Sunday, August 24, 2008

Liturgy and Hope: Why liturgical form isn't simply a matter of taste

As Josef Pieper noticed, Hope is "the forgotten virtue" for moderns. It seems we know the importance of Faith: "without Faith it is impossible to please God." Charity, "the greatest of these" three theological virtues, indeed the only one that passes over into the life to come, remaining specifically what it is, provides the subject of many a sermon. But Hope is often lost sight of. Surely this must be one reason why Pope Benedict XVI decided to give the Church and the world an encyclical on Hope.

The liturgy of the Mass, too, is a source and school of Hope, in two senses. In itself, as Eucharistic sacrifice and banquet, it emanates from and makes present to us the hope of all the nations, Jesus Christ the Lord, Who never ceases to teach and sanctify us through His sacramental actions. But in its due mode as sacred and solemn, traditional liturgy is a special cause of Hope in the midst of a world of innovation, irreverence, and banality, all of which aggressively undermine the otherworldly, supernatural character of Christian Hope. This is why the battle over the liturgy is not, in the final analysis, about personal tastes or preferences; it is about the Theological virtues, the Four Last Things, and the attainment of Heaven. What is at stake is nothing less than "setting our minds on the things that are above, not on things that are on earth," because our life is "hid with Christ in God." The Apostle spoke to the Colossians of the mystery that defined his entire existence; the Church's Tradition has jealously preserved this mystery and transmitted it to every age; the Church's liturgy devoutly celebrates it and perpetuates it for all time. That is why the struggle for the traditional Mass has universal, cosmic, eschatological dimensions: it is not about us, it is about the everywhere and forever; it has only one purpose, to commingle our bodies and souls with the living, life-giving humanity and divinity of the Incarnate Word, Savior of mankind, Judge of the living and the dead. The stakes of the "inculturation wars" that characterize Roman Catholic liturgical history in the postconciliar period are higher than most people realize: the sanctification or desacralization, and so, the salvation or perdition, of souls. The City of God and the city of man. The resurrection to life and the resurrection to judgment. Kyrie eleison.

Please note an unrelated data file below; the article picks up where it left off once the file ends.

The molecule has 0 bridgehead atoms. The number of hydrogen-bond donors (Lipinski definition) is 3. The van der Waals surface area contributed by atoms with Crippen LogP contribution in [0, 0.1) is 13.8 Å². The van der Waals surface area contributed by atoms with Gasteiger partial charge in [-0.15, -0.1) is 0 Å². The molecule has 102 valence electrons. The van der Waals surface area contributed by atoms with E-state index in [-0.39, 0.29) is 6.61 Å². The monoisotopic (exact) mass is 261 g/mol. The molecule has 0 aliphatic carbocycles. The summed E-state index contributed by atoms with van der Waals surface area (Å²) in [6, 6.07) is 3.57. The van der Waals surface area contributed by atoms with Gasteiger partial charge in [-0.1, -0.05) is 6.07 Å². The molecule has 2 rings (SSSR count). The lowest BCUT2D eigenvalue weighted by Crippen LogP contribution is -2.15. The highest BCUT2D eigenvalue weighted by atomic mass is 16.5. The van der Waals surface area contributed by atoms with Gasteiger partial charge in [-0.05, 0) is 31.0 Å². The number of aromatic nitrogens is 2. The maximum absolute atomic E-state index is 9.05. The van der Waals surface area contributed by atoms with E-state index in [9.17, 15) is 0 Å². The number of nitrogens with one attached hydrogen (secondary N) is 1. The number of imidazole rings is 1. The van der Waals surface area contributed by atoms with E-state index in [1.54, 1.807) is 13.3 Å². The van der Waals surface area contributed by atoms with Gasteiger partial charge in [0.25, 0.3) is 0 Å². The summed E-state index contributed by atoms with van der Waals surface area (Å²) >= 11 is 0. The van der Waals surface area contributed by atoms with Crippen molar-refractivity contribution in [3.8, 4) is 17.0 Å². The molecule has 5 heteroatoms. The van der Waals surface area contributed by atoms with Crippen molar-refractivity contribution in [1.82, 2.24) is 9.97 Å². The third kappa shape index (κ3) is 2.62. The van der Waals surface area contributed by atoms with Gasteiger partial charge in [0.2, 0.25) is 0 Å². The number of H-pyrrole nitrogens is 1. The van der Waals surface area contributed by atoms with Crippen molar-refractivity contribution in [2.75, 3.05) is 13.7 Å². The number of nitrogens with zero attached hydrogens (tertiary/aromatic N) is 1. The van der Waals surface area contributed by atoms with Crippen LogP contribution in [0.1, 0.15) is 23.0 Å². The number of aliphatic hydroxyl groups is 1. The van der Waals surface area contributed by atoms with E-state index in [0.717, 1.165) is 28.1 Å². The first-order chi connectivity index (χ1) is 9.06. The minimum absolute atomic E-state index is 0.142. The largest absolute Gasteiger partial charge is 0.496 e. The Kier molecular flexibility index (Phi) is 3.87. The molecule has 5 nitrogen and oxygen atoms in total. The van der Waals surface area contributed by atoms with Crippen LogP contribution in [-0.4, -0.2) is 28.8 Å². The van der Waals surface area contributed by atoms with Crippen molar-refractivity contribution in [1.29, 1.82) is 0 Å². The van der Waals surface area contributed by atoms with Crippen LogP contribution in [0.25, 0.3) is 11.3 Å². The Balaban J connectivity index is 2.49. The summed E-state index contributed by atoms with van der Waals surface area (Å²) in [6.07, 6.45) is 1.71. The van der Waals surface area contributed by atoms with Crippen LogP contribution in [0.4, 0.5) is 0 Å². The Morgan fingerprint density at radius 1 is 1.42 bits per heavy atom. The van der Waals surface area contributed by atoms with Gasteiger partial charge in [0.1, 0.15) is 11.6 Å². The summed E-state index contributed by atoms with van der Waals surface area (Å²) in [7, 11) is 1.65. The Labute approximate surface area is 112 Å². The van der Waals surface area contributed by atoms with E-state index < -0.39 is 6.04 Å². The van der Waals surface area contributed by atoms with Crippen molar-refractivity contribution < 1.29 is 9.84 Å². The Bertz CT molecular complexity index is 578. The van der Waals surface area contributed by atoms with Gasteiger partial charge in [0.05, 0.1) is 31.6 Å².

[Excerpted from Peter A. Kwasniewski, "The Wedding of the Lamb" Latin Mass magazine (Summer 2008), p. 17.]

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